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African countries through the provision of FCs and educational programmes targeting men, youth and women at risk.4,5 Programming support is critical as it has been documented that funding for the product itself, without investment in effective and comprehensive programming, can lead to stock-outs, lack of access and limited availability.1 Analysis of five female condom programmes with high volume distribution found that successful programmes were effective at identifying target populations and ensuring those populations were able to access the method through appropriate channels.6 Female condom distribution world-wide has increased notably; between 2007 and 2010, it doubled from 25 to 50 million units.7 Compared to male condoms, however, based on data compiled by the Reproductive Health Supplies Coalition, FC purchases account for only 0.19% of global condom procurement.3 In South Africa, one of the countries with a well-established FC programme, FC distribution increased to 5.1 million units in 2010; however, male condom distribution increased to 2.5 billion.8 Donor commitment also reflects this imbalance, with FCs representing only 3.2% of total US government donated condoms in 2009.1 Although FC distribution rates lag far behind those of male condoms, there has been significant progress in FC technology. Since 2000, new FC products have become available or are in development, with the aims of reducing unit cost and improving acceptability, with some donor support. One of these is the Woman’s Condom, developed by PATH (Programme for Appropriate Technology in Health), which aims to develop innovative high-impact, low-cost prevention solutions. UAFC has also supported several new FCs in various stages of their development and manufacturing. In other cases, new FCs have been developed by manufacturers of male condoms seeking to diversify their portfolios or with an interest in increasing prevention options. There are recognized challenges in developing new FC products. By far the greatest hurdle are the clinical studies required for regulatory purposes. In the US, FCs are classified as Class III devices by the United States Food and Drug Administration (USFDA), unlike male condoms, which are designated as Class II medical devices. Class III status was applied to FCs for safety reasons by USFDA as there was no history of FC contraceptive effectiveness. In Europe, FCs have the same classification as male condoms (Class IIb)

and the regulatory process is therefore simpler and quicker. Because the new FCs are considered a new type of medical device most regulatory agencies require evidence from clinical trials to confirm that the products provide levels of protection against STIs and pregnancy that are at least equivalent to those for male condoms. Depending upon the design of the device and the specific regulatory agency concerned, this evidence can range from studies demonstrating non-inferiority with respect to a male condom in terms of failure rates (e.g. breakage and slippage) through to contraceptive efficacy rates. This is important to note, since the existing market for FCs is almost entirely donor driven with a very limited demand in the private sector. Donors purchasing FCs as part of international aid programmes normally require the products to be pre-qualified by UNFPA. Some US-based procurement agencies may require USFDA marketing authorization, which in turn may be dependent on the satisfactory outcome of contraceptive efficacy studies. Manufacturers wishing to develop and market FCs need to target the donor market, yet to do so requires considerable investment in testing and clinical trials, which are prohibitively costly and take years to complete. Emerging FC manufacturers urgently need more guidance to enable them to undertake all the required testing and compile the required documentation needed for regulatory approval. Without regulatory approval many FC manufacturers cannot enter the market or be considered for procurement by donor agencies. The International Organization for Standards (ISO) has developed clear standards for male condoms with guidance on specifications and test methods used to verify the quality of male condoms. The international standard for female condoms, ISO 25841, was published in 2011 and had not previously been available to manufacturers. For most of the newer designs of FC this has meant that the effectiveness and safety of each product has had to be evaluated by experts on a product-by-product basis. The WHO Department of Reproductive Health and Research (WHO RHR) established a Female Condom Technical Review Committee in 2006. This expert group was convened to evaluate FC manufacturer’s dossiers in order to make recommendations for bulk procurement of FCs that met all required specifications. The WHO/UNFPA Generic Female Condom Specification is now close to finalization and should 189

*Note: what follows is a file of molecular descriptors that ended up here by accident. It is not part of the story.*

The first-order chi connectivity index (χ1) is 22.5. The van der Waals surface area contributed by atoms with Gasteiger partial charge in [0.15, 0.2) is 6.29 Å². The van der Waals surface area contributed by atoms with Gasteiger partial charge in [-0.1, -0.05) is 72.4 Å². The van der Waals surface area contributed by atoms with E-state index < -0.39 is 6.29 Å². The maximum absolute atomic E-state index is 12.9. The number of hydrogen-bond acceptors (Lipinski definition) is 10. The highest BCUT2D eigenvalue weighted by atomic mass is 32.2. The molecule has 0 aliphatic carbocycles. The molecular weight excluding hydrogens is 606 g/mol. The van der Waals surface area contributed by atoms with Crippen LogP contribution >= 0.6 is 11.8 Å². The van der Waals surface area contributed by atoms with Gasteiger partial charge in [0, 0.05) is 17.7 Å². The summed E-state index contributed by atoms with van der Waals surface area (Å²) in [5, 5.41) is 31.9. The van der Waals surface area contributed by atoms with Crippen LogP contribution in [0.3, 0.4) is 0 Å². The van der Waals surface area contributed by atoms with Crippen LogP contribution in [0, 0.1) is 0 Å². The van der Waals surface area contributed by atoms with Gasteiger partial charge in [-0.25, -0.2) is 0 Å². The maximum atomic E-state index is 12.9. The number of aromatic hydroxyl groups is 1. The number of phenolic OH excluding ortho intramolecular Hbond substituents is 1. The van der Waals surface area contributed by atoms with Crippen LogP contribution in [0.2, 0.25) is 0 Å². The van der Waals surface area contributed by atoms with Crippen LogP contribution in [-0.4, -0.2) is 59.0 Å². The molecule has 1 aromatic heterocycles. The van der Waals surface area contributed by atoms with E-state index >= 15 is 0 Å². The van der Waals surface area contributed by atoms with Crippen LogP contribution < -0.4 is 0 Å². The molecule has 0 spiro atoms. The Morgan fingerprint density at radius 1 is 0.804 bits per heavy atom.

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be available on the UNFPA website before the end of 2012. The specification forms the basis of the UNFPA pre-qualification scheme for FCs and covers the following key areas:

• • • •

General requirements specify the clinical performance requirements. Performance requirements specify the essential performance attributes. Design requirements are mainly concerned with acceptability to the end user. Packaging requirements that purchasers may specify, with particular requirements depending upon the target population.